Shrinkage Effect on Shear Strength of Reinforced, High Strength Concrete Beams

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Title: Shrinkage Effect on Shear Strength of Reinforced, High Strength Concrete Beams

Author(s): R. Sato, H. Kawakane, T. Kawamoto, R. Ushio, and I. Maruyama

Publication: Special Publication

Volume: 246

Issue:

Appears on pages(s): 261-278

Keywords: equivalent tension reinforcement ratio; reinforced high strength concrete beams; shear strength; shrinkage; size effect

Date: 9/1/2007

Abstract:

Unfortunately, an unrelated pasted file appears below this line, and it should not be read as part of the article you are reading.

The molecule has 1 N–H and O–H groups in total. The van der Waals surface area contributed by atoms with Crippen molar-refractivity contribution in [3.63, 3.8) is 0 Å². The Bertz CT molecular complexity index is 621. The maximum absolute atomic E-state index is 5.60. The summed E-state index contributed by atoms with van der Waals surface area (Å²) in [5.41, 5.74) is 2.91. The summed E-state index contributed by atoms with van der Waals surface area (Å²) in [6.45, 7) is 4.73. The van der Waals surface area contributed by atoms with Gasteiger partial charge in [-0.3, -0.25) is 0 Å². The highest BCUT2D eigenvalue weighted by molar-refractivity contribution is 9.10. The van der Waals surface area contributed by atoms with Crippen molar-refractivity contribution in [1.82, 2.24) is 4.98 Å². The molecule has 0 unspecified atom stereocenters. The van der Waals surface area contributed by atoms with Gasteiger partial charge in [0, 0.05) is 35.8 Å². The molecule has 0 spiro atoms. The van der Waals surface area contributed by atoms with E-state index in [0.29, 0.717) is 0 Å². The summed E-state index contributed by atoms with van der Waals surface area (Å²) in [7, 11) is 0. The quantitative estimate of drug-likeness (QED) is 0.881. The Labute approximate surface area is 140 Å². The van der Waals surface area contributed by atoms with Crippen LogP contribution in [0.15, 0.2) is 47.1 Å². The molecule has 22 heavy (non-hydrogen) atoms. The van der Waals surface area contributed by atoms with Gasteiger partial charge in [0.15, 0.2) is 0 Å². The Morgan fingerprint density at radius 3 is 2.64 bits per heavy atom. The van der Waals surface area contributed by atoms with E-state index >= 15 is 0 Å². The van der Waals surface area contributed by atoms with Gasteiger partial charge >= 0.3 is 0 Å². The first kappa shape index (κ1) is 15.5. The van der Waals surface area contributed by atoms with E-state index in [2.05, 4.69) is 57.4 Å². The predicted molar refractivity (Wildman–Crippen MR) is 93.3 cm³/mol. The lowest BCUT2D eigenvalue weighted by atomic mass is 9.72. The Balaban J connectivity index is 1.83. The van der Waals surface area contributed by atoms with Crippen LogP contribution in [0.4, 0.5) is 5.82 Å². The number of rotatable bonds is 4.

Effect of autogenous shrinkage on the shear strength of reinforced high strength concrete beams is investigated, in which shear beams with the distance from compressive fiber to the centroid of reinforcing bars(effective depth) of 250mm, 500mm and 1000mm are prepared, made of high autogenous shrinkage- and expansive- or low autogenous shrinkage-high strength concretes with water to binder ratio of 0.23, respectively. The test results show that the shear strength at diagonal cracking of reinforced high autogenous shrinkage-high strength concrete beams is decreased by 5-18% compared with that of reinforced expansive- or low autogenous shrinkage-high strength concrete beams. Ultimate shear strength of the former is also lowered 20-45% than that of the latter, in which the differrences of the failure mode as well as the size effect are observed. Moreover, a new concept of the equivalent tension reinforcement ratio for the evaluation of the shrinkage effect on the shear strength at diagonal cracking is proposed, which is tension reinforcement ratio modified by considering the effect of tension reinforcement strain due to deformation of concrete at early ages. The concept shows succesfully the linear relationship between the shear strength at diagonal cracking and the effective depth to -2/5 power independent of the magnitude of the early age deformation of concrete, and a design equation for the shear strength at diagonal cracking applicable to concrete compressive strength from nearly 90-130N/mm2 is proposed.